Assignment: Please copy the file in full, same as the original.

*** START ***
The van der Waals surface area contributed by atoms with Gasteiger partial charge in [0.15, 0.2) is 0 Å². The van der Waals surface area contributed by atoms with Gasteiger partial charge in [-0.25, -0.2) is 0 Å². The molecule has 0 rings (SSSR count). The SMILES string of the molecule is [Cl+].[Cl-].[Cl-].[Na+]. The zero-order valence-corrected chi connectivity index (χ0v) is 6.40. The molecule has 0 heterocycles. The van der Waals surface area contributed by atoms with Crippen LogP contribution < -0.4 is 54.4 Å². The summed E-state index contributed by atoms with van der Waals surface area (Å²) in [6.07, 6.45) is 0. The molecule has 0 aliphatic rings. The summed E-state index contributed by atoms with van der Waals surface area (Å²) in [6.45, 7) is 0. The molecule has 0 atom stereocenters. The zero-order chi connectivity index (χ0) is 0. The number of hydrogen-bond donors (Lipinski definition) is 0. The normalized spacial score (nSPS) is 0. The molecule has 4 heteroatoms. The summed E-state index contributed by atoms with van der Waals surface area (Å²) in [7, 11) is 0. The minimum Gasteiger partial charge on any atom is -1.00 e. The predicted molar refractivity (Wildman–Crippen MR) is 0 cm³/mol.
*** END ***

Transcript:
The van der Waals surface area contributed by atoms with Gasteiger partial charge in [0.15, 0.2) is 0 Å². The van der Waals surface area contributed by atoms with Gasteiger partial charge in [-0.25, -0.2) is 0 Å². The molecule has 0 rings (SSSR count). The SMILES string of the molecule is [Cl+].[Cl-].[Cl-].[Na+]. The zero-order valence-corrected chi connectivity index (χ0v) is 6.40. The molecule has 0 heterocycles. The van der Waals surface area contributed by atoms with Crippen LogP contribution < -0.4 is 54.4 Å². The summed E-state index contributed by atoms with van der Waals surface area (Å²) in [6.07, 6.45) is 0. The molecule has 0 aliphatic rings. The summed E-state index contributed by atoms with van der Waals surface area (Å²) in [6.45, 7) is 0. The molecule has 0 atom stereocenters. The zero-order chi connectivity index (χ0) is 0. The number of hydrogen-bond donors (Lipinski definition) is 0. The normalized spacial score (nSPS) is 0. The molecule has 4 heteroatoms. The summed E-state index contributed by atoms with van der Waals surface area (Å²) in [7, 11) is 0. The minimum Gasteiger partial charge on any atom is -1.00 e. The predicted molar refractivity (Wildman–Crippen MR) is 0 cm³/mol.